cheapest, fastest, and easiest way to do or buy something?

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  #1  
Old 03-11-04, 04:02 PM
Furniture Bldr
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Question cheapest, fastest, and easiest way to do or buy something?

I thought I'd pass this on to you all for the next time you go to purchase something and want it to be cheap, but yet you want what you want. Quit being ignorant to reality people.

The common law of business

There is hardly anything in the world that someone cannot make a little worse and sell a little cheaper, and the people who consider price only are this man’s lawful prey.

It is unwise to pay too little.

When you pay too much, you lose a little money… that is all.
When you pay too little you sometimes lose everything, because the thing you bought was incapable of doing the thing it was bought to do.

The common law of business balance prohibits paying a little and getting a lot… it can’t be done.
If you deal with the lowest bidder, it is wise to add something for the risk you run.
And if you do that, you will have enough to pay for something better.
 
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  #2  
Old 03-12-04, 08:55 AM
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Can I get a "HELL YEAH!"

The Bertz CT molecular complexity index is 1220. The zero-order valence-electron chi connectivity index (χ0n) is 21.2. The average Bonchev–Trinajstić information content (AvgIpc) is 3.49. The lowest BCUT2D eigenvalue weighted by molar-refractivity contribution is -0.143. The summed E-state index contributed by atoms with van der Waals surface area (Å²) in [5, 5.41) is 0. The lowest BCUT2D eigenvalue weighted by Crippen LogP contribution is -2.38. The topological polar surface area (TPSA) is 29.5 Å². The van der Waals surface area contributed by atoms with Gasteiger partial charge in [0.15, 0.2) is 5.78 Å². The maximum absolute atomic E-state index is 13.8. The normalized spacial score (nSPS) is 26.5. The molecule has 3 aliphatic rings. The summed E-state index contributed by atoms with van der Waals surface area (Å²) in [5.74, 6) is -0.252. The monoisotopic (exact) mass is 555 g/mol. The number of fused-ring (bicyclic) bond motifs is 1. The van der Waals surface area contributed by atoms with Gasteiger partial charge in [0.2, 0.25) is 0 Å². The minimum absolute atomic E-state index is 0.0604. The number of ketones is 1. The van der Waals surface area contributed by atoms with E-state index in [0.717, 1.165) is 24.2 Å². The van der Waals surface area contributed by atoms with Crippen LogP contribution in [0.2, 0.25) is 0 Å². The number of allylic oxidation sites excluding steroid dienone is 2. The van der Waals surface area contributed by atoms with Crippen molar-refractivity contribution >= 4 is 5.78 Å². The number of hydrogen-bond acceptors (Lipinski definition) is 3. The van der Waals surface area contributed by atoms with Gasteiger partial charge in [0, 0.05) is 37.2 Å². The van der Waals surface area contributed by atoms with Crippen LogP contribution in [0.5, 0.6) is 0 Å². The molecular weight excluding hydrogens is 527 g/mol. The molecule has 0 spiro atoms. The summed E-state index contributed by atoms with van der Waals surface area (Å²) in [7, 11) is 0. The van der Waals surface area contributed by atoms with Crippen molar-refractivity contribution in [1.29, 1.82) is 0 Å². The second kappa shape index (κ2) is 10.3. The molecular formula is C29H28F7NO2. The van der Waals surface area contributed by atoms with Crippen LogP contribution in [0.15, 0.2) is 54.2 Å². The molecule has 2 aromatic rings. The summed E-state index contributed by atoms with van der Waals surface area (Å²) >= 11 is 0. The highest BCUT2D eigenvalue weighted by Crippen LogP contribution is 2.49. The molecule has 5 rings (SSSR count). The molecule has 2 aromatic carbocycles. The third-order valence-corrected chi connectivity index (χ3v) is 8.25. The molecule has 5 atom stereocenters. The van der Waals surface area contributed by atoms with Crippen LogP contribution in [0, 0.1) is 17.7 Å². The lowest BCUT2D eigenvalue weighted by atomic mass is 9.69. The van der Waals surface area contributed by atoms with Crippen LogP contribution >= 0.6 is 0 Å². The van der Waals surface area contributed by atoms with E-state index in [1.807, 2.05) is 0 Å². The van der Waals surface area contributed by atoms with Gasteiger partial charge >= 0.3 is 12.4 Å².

I hear you Mike.
 
  #3  
Old 03-12-04, 10:57 AM
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Whales,

LOL! It really irritates me when people want custom made furniture from scratch, but they don't want to spend what it's really worth. Time and time again, I wish I could have told my clientele, "If you think my job is so easy and just a 1,2,3 GO DO IT YOURSELF!

People don't realize how much work goes into the stuff we make. They ASSUME I take a piece of wood, push it through a table saw and WHALA! IT'S A PIECE OF CUSTOM FURNITURE!

Oh how much fun would it be to bring a client who doesn't like to get dirty and sit them down as I'm spraying highly flammable lacquers and paints. Mmmmmmmm The smell... Yummy!

Our society has gone down the crapper with people who can appreciate quality stuff. It's always PRICE PRICE PRICE. Face it, if someone can't figure out that the word CUSTOM means EXPENSIVE, they need to come back to planet earth.

I simply ask these people who feel it's not worth what we charge, "Do you get paid what you're worth"?

If you've been noticing I've posted pics of how I made the home theater for a few reasons:

1. To show people how it's done
2. For potential customers of anyones to realize how much work really goes into this stuff. Not that they would care anyways.

Some days I love comming to work, other days, why even bother because you know they only care about the bottom line $$ not the fact that someone used their hands to make what is standing before them and it didn't get run through an assembly line.

Eh, just my two cents.
 
  #4  
Old 03-12-04, 11:34 AM
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I do enough woodworking without plans to knows its a royal pain to make custom things. I also know how much fun you can have when you have a plan you like and want to change the dimensions a bit. By the time you are 1/4 way done you wish you made it the original size.

And a thought for you all and a quote from someone i work with..

"Nothing is impossible, for those who don't have to do it."
 
  #5  
Old 03-12-04, 12:24 PM